These are undertakings that require a gesture of poetry to be realised, or where a poetry of sorts is intrinsic to their conception.
Moyra Davey’s exhibition My Necropolis at the Murray Guy gallery in Chelsea in 2009, included her work 32 Photographs from Paris (2009) The images – the 32 photographs, had originally been sent from Paris to friends as oversized postcards. Borrowed back for the show, they were wrapped around the room and bore the result of their exposure to transport and travel: folded, stamped, frayed and torn and now displayed in a gallery context, it was still possible to make out the postage marks. The photographs were of coffee shops, places and objects Davey came into contact with naturally, without planning or forethought. Their manner of display in the gallery, their being placed flush against one another, showed them as existing in close dependency, both taking and lending meaning. It also reflected the manner of their being taken, one after another, showing that the moments the images depict themselves existed in close proximity. The fact that they had been used as a literal means of communicating her time in Paris – their original use as postcards to friends, also ensured their status as tangible links to her experience there, operating at a functional level that precedes their artistic one. In describing the exhibition, Kraus writes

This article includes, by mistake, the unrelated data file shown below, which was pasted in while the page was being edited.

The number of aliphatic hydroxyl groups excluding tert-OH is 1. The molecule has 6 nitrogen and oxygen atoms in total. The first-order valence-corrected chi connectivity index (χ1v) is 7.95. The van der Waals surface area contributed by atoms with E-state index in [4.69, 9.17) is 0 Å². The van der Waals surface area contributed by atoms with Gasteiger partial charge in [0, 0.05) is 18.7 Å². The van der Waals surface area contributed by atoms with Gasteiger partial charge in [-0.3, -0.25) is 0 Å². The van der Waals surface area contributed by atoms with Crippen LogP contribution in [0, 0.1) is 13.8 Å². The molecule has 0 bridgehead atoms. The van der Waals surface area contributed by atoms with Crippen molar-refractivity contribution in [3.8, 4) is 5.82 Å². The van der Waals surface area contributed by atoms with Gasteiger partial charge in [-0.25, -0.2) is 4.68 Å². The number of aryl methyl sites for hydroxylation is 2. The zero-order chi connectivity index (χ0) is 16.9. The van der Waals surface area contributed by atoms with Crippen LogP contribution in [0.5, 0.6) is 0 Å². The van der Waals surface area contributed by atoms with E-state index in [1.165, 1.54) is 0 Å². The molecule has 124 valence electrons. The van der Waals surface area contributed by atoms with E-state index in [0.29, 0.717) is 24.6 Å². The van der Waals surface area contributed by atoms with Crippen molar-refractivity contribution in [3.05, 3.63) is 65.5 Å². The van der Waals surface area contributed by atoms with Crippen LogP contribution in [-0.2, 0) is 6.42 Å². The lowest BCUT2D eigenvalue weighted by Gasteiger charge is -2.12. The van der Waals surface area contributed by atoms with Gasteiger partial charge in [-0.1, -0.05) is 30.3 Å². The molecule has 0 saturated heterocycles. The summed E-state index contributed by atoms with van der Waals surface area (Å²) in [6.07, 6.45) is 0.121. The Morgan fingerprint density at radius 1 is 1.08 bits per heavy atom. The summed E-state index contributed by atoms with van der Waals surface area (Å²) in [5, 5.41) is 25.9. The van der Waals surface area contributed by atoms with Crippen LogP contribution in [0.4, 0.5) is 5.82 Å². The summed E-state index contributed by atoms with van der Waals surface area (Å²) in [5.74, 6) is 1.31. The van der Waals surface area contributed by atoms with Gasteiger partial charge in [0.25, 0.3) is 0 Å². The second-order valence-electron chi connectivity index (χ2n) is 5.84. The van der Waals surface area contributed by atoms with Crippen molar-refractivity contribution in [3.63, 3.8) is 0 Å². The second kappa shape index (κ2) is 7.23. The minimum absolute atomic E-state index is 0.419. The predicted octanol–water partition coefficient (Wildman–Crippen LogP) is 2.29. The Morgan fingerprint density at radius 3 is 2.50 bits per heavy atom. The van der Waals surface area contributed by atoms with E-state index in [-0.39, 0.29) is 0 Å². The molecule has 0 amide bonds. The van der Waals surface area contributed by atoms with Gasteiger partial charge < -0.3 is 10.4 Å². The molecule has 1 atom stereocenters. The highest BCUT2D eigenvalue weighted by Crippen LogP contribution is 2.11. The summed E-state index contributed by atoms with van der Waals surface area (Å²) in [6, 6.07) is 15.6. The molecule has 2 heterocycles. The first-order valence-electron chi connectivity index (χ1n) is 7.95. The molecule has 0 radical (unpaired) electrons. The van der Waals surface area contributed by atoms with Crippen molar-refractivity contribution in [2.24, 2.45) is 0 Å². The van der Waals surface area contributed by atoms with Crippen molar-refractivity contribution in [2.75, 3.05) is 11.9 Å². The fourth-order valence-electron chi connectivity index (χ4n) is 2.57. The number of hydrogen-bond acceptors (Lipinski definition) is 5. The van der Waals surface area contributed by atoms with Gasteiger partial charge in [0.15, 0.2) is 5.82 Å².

Davey had somehow evoked – in the chill of the commercial gallery – the feeling of energised hominess.. these images neither attempt.. to fabulate mess or document squalor. They simply depict the texture of spaces fully inhabited.
In her essay Notes on Photography and Accident, Davey writes that she shuns the ‘formal encounter via the institutions of galleries and museums, and gravitates to books and journals.’ The essay demonstrates her diaristic tendency toward not only documentation of experience but the means by which we should actually undergo experience, and accident as part of her gathering tangible remnants of contact with the outer world.